Shawn McDonald

Interview with Shawn McDonald - Oil Painter / Tattoo Artist 

Interview with Shawn McDonald 

By Amy Hutcheson 

Resident Rock Star Magazine: When did you first get into art and how did that grow into the artist that we see today? 

Shawn McDonald: I got into art as a kid, probably ten years old, or eleven years old. I was drawing my favorite hockey players, the Boston Bruins. I would take an old hockey card and colored pencils and draw Ray Bourque with his visor on and thought that was a tricky color technique. I got the how-to-draw Marvel comics the Stan Lee way and drew my favorite super heroes. I think that changed me a lot because it showed me how to do perspective and shading because it showed how to draw dynamic poses. 

RRS: How has your background as a tattoo artist set you up for a career as a painter? 

SM: Incredibly, I think. I think being a tattoo artist, as far as imagery goes, is going to be more people giving you ideas, you’re not going to just come up with something on your own every time. You’re going to be tossed an idea that you have to develop and you get to be a little more creative and out of your comfort zone a little bit. Say you have to draw an angel, and you’ve never drawn an angel before, so you look at old paintings or something and that gets you inspired, or you need to draw something Hindu and that leads you into researching about Hinduism. A Japanese ghost or demon you research leads you to find out what a Tengu is, instead of it just being a weird dude with a big fucking nose. 

Tattooing gives you these little journeys, these little adventures where you must find out about what people are looking for. I think it leads me to find other interests that I wouldn’t have otherwise been into. I would say that tattooing is so instrumental, it’s taught me to draw things that I can then translate into my paintings.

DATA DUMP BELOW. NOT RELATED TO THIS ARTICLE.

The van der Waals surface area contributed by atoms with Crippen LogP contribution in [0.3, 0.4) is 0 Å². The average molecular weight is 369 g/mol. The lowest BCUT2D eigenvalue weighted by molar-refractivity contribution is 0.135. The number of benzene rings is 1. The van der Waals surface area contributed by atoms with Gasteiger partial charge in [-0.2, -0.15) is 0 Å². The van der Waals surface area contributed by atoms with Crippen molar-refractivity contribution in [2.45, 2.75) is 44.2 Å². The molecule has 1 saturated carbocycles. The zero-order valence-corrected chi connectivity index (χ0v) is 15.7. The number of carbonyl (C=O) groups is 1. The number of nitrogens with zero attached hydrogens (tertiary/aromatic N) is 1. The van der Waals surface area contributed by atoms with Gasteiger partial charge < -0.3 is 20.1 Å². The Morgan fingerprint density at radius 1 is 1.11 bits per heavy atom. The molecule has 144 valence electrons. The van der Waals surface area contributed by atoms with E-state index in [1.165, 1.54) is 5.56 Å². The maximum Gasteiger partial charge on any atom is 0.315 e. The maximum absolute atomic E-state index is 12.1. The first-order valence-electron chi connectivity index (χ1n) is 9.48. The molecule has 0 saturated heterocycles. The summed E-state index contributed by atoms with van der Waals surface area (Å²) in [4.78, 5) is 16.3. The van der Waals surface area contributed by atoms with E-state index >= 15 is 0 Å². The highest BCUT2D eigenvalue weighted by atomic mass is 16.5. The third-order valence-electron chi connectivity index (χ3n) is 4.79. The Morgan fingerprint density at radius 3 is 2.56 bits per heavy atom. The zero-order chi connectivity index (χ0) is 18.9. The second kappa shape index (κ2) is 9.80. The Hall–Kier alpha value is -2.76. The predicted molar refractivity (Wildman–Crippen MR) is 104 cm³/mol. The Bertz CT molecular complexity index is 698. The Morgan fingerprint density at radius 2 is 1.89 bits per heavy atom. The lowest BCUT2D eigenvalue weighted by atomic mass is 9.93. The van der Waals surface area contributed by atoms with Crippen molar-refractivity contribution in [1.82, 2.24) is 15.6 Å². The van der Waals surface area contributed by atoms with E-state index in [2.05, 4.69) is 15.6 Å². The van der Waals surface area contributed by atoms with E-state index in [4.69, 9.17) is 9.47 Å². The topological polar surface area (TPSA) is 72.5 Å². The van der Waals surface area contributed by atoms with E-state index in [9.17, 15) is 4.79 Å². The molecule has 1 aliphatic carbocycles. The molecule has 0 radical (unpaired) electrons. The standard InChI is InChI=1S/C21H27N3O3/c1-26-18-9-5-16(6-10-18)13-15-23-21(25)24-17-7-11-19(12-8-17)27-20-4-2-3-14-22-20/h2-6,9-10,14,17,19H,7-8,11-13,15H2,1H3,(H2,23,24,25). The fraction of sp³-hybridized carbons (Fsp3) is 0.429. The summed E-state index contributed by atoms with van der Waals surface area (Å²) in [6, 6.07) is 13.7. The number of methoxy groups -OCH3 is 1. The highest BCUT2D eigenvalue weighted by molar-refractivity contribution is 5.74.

RRS: Does the tattooing help with your time management and work ethic during the painting process? 

SM: If you’re on a deadline and trying to draw something for a client and you have a week or need something ready by the weekend, then you know what you are going to have to do. You must prepare, do some homework, stay in and maybe do four or five revisions of an idea before getting to something substantial enough to tattoo on a person permanently. 

RRS: Can you tell us about your background in street art? 

SM: I started doing graffiti when I was twelve or thirteen years old in Boston. I would do it on the bus, my friends and I would skip school and tag up the bathroom and shit like that. When we first got into it, it was just about being a little hood rat and causing trouble. It was before the internet got so big, so it was kind of like you were influenced by the graffiti in your town or graffiti magazines so you were trying to go out there and just paint a wall to get your name on something and have that kind of anonymous fame. people would see your tag on a building and not even know what it was but you could drive by with your friends and be like, “there’s my shit!”  But after a little while of doing that the internet came around and started showing us outside influences of graffiti and I started doing more elaborate walls and painted murals. It’s what led me to be a tattoo artist because I ended up painting a mural for a tattoo shop and got offered an apprenticeship. Graffiti was the first real art form I ever took on and it was a huge instrumental piece to me becoming an artist.